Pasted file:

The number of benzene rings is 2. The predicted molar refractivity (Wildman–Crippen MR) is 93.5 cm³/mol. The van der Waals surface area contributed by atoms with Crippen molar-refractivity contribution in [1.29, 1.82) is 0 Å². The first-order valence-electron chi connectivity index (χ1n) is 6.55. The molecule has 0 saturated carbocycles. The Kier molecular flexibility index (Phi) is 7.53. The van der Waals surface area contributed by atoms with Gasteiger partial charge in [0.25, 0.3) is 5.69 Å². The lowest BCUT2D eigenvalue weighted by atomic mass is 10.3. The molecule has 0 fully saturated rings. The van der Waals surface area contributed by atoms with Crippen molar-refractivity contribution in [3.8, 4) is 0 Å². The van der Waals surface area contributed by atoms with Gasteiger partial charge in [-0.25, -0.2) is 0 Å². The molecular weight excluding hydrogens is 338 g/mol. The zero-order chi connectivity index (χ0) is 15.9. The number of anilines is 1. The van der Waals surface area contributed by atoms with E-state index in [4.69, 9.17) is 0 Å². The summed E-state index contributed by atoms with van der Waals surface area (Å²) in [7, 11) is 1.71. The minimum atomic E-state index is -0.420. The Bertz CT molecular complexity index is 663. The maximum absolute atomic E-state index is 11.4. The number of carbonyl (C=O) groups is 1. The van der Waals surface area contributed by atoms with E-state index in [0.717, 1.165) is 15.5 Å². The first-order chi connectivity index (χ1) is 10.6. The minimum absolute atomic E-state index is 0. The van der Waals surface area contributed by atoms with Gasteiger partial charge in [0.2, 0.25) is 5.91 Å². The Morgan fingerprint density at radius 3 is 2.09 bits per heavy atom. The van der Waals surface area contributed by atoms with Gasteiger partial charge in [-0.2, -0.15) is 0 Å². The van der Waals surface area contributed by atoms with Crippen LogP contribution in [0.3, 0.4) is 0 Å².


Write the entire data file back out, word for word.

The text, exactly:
The number of benzene rings is 2. The predicted molar refractivity (Wildman–Crippen MR) is 93.5 cm³/mol. The van der Waals surface area contributed by atoms with Crippen molar-refractivity contribution in [1.29, 1.82) is 0 Å². The first-order valence-electron chi connectivity index (χ1n) is 6.55. The molecule has 0 saturated carbocycles. The Kier molecular flexibility index (Phi) is 7.53. The van der Waals surface area contributed by atoms with Gasteiger partial charge in [0.25, 0.3) is 5.69 Å². The lowest BCUT2D eigenvalue weighted by atomic mass is 10.3. The molecule has 0 fully saturated rings. The van der Waals surface area contributed by atoms with Crippen molar-refractivity contribution in [3.8, 4) is 0 Å². The van der Waals surface area contributed by atoms with Gasteiger partial charge in [-0.25, -0.2) is 0 Å². The molecular weight excluding hydrogens is 338 g/mol. The zero-order chi connectivity index (χ0) is 15.9. The number of anilines is 1. The van der Waals surface area contributed by atoms with E-state index in [4.69, 9.17) is 0 Å². The summed E-state index contributed by atoms with van der Waals surface area (Å²) in [7, 11) is 1.71. The minimum atomic E-state index is -0.420. The Bertz CT molecular complexity index is 663. The maximum absolute atomic E-state index is 11.4. The number of carbonyl (C=O) groups is 1. The van der Waals surface area contributed by atoms with E-state index in [0.717, 1.165) is 15.5 Å². The first-order chi connectivity index (χ1) is 10.6. The minimum absolute atomic E-state index is 0. The van der Waals surface area contributed by atoms with Gasteiger partial charge in [0.2, 0.25) is 5.91 Å². The Morgan fingerprint density at radius 3 is 2.09 bits per heavy atom. The van der Waals surface area contributed by atoms with Gasteiger partial charge in [-0.2, -0.15) is 0 Å². The van der Waals surface area contributed by atoms with Crippen LogP contribution in [0.3, 0.4) is 0 Å².